Imam Khalid Latif is blogging his reflections during the month of Ramadan, featured daily on HuffPost Religion. For a complete record of his previous posts, click over to the Islamic Center at New York University or visit his author page, and to follow along with the rest of his reflections, sign up for an author e-mail alert above, visit his Facebook page or follow him on Twitter.
Last night in Houston I had the privilege of meeting a young man, named Abdur Rahim, who converted to Islam a couple of years ago. After my lecture at the mosque, we ended up grabbing a quick bite together with my friends Farooq Razvi and Mohammed Faiz Khan at a Denny's close-by. Abdur Rahim is from a Latino background and is to the best of my knowledge the only convert in his family.
As we looked over the $2 value menu at Denny's, Abdur Rahim and I began talking and he said something that I've heard many converts to Islam say, but still hurts whenever I hear it. "People get really excited when you convert, and they are around in the beginning," said Abdur Rahim, "but then it seems like they forget about you."
I asked a young girl, about eight years old, at dinner last night what her favorite part about Ramadan is. She said she enjoys the time right before we break our fast because her entire family is together. Undoubtedly for those of us who have family that we can break our fast with, it's a great experience. But what resources are we providing for those whose families are not Muslim, both during Ramadan and outside of it?
It's hard for most of us to find a place to fit in and belong. For the Muslim convert, it's that much more difficult. Trying to find people who can understand what you are going through, acknowledge that you had an entire life you've lived prior to the day you converted, and help you make decisions based off of where you are coming from can be challenging. Many have a tendency to just say, "This is what Islam says." That doesn't really help a person understand what they, in specific, are supposed to do. A lot of the time it's also not what Islam necessarily requires -- its just what you think someone should do.
The Prophet Muhammad had a companion by the name of Abdur Rahman bin Awf. He was one of the first people to actually convert to Islam and prior to his conversion his name was Abdu Amr. In one of the few instances that he asked someone to do so, the Prophet recommended to this man that he should change his name because his given name, Abdu Amr, denotes he is submissive to an entity other than God, while Abdur Rahman denotes he is servant to the Most Merciful, God alone.
He also had a friend named Umayah who had a strong dislike for Islam, and Abdur Rahman's conversion put a strain on their relationship. In our tradition, we find a narration in the Sahih Bukhari collection, a highly referenced and authoritative text for Sunni Muslims, in which Abdur Rahman and Umayah entered into a contract with each other, which essentially said they will look after and protect each other's families and property. When Abdur Rahman bin Awf signed the contract, he signed as Abdur Rahman. Umayah tells him I don't know you by this name, use your given name to sign. As so Abdur Rahman bin Awf erased his name and signed as Abdu Amr. Why did he do this? Was he compromising his faith in doing so?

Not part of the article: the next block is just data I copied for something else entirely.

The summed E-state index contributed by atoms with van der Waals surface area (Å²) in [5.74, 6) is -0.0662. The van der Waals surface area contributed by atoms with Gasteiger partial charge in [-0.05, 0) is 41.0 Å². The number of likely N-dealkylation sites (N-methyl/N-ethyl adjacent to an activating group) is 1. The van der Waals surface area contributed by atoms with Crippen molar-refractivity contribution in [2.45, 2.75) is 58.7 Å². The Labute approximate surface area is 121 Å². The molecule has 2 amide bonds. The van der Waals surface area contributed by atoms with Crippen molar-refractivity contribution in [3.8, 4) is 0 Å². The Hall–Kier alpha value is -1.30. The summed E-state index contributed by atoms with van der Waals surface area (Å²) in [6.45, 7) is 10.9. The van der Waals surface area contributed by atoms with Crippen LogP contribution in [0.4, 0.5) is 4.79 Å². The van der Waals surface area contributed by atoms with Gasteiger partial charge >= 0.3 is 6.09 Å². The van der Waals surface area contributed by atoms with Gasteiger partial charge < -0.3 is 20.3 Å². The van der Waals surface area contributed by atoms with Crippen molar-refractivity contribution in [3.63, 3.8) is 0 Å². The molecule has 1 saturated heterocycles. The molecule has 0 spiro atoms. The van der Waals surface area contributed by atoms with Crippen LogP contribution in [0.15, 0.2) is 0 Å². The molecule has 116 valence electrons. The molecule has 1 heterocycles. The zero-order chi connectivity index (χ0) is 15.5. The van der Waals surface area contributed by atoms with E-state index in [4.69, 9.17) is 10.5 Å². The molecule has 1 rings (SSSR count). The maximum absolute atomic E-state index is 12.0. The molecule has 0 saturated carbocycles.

Far from it. Abdur Rahman was considered to be one of the senior companions of the Prophet. He was given news that he will be amongst those who will definitively be going to heaven. He held many positions of authority during his life. He also had a life prior to his becoming Muslim. He had a family and friends that he had to deal with. The solution in these instances can't simply be to deny all of that and be so staunch and zealous in your practice that you push away those who you are supposed to be closest to. And the advice that we give shouldn't be devoid of that understanding. People, whether they are born Muslim or convert, can't all of a sudden erase an entire life that they have lived and the expectation shouldn't be as such. Such expectations are unrealistic, be they from fellow Muslims or converts themselves. Who you were yesterday plays a role in who you are today and where you are headed in your future.
Friends and families of converts are often confounded by and disappointed to see their loved ones making radical changes to their life. Loving someone means accepting them for who they are and supporting them when they want to improve themselves. Holding them back because the way in which they want to grow is foreign to you is selfish. Understand that a convert's desire to make changes to their life is not a negation of their heritage or upbringing, nor is it a judgement of you for not making the same choices as they have.
As we grow institutionally in the United States, it becomes important to establish and support spaces where people can feel comfortable coming as they are. We see initiatives like this already in places like the Ta'leef Collective in California which has become a safe space for many in the Muslim community, converts and those born into a Muslim family, who are trying to figure out where they belong. We have a program at our center called Conver(t)sations that draws converts from diverse backgrounds who are brought together by a common need to share, learn from each other and just be themselves. Suhaib Webb, an imam in Boston and a convert himself, also has a similar program which recently hosted an iftar for converts and their families in order to give converts that feeling that they often miss out on -- breaking fast with loved ones. Programs such as these will hopefully alleviate the converts' often frustrating search for a place where they can belong without having to give up one or more parts of their identity.
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